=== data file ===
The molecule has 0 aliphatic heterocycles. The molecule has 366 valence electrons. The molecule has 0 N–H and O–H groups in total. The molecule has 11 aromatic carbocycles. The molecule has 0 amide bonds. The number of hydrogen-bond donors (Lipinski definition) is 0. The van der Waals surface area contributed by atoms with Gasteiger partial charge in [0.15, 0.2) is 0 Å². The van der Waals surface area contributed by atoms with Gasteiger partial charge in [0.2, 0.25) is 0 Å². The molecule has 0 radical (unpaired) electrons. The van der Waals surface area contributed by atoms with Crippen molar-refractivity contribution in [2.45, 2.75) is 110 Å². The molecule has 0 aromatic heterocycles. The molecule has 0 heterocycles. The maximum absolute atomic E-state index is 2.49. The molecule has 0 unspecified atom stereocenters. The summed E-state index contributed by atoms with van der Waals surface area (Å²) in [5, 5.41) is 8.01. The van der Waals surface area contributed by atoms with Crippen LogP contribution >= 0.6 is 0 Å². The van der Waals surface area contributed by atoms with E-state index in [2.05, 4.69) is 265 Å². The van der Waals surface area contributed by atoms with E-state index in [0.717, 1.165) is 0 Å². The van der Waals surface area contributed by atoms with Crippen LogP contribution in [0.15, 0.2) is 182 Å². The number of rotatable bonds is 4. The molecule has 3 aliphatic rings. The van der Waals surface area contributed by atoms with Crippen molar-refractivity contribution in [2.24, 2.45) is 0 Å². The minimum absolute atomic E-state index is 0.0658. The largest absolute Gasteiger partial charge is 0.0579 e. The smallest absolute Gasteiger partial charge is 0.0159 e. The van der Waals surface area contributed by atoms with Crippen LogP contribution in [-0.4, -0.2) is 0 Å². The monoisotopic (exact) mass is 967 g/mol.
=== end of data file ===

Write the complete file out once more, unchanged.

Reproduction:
The molecule has 0 aliphatic heterocycles. The molecule has 366 valence electrons. The molecule has 0 N–H and O–H groups in total. The molecule has 11 aromatic carbocycles. The molecule has 0 amide bonds. The number of hydrogen-bond donors (Lipinski definition) is 0. The van der Waals surface area contributed by atoms with Gasteiger partial charge in [0.15, 0.2) is 0 Å². The van der Waals surface area contributed by atoms with Gasteiger partial charge in [0.2, 0.25) is 0 Å². The molecule has 0 radical (unpaired) electrons. The van der Waals surface area contributed by atoms with Crippen molar-refractivity contribution in [2.45, 2.75) is 110 Å². The molecule has 0 aromatic heterocycles. The molecule has 0 heterocycles. The maximum absolute atomic E-state index is 2.49. The molecule has 0 unspecified atom stereocenters. The summed E-state index contributed by atoms with van der Waals surface area (Å²) in [5, 5.41) is 8.01. The van der Waals surface area contributed by atoms with Crippen LogP contribution >= 0.6 is 0 Å². The van der Waals surface area contributed by atoms with E-state index in [2.05, 4.69) is 265 Å². The van der Waals surface area contributed by atoms with E-state index in [0.717, 1.165) is 0 Å². The van der Waals surface area contributed by atoms with Crippen LogP contribution in [0.15, 0.2) is 182 Å². The number of rotatable bonds is 4. The molecule has 3 aliphatic rings. The van der Waals surface area contributed by atoms with Crippen molar-refractivity contribution in [2.24, 2.45) is 0 Å². The minimum absolute atomic E-state index is 0.0658. The largest absolute Gasteiger partial charge is 0.0579 e. The smallest absolute Gasteiger partial charge is 0.0159 e. The van der Waals surface area contributed by atoms with Crippen LogP contribution in [-0.4, -0.2) is 0 Å². The monoisotopic (exact) mass is 967 g/mol.